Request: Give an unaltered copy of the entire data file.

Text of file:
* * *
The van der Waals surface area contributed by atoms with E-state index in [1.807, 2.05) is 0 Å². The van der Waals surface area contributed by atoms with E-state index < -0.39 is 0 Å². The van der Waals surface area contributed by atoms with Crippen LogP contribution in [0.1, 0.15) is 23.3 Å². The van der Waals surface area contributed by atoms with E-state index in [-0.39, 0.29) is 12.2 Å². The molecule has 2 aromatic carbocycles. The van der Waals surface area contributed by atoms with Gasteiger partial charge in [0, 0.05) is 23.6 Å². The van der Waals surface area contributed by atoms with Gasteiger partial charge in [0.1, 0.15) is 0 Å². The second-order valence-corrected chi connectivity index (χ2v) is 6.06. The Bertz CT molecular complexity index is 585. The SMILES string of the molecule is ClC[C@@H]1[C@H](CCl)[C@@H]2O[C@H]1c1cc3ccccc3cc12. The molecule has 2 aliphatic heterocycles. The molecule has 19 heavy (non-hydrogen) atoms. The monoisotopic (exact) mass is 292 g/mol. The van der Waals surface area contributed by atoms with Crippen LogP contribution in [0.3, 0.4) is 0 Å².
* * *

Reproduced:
The van der Waals surface area contributed by atoms with E-state index in [1.807, 2.05) is 0 Å². The van der Waals surface area contributed by atoms with E-state index < -0.39 is 0 Å². The van der Waals surface area contributed by atoms with Crippen LogP contribution in [0.1, 0.15) is 23.3 Å². The van der Waals surface area contributed by atoms with E-state index in [-0.39, 0.29) is 12.2 Å². The molecule has 2 aromatic carbocycles. The van der Waals surface area contributed by atoms with Gasteiger partial charge in [0, 0.05) is 23.6 Å². The van der Waals surface area contributed by atoms with Gasteiger partial charge in [0.1, 0.15) is 0 Å². The second-order valence-corrected chi connectivity index (χ2v) is 6.06. The Bertz CT molecular complexity index is 585. The SMILES string of the molecule is ClC[C@@H]1[C@H](CCl)[C@@H]2O[C@H]1c1cc3ccccc3cc12. The molecule has 2 aliphatic heterocycles. The molecule has 19 heavy (non-hydrogen) atoms. The monoisotopic (exact) mass is 292 g/mol. The van der Waals surface area contributed by atoms with Crippen LogP contribution in [0.3, 0.4) is 0 Å².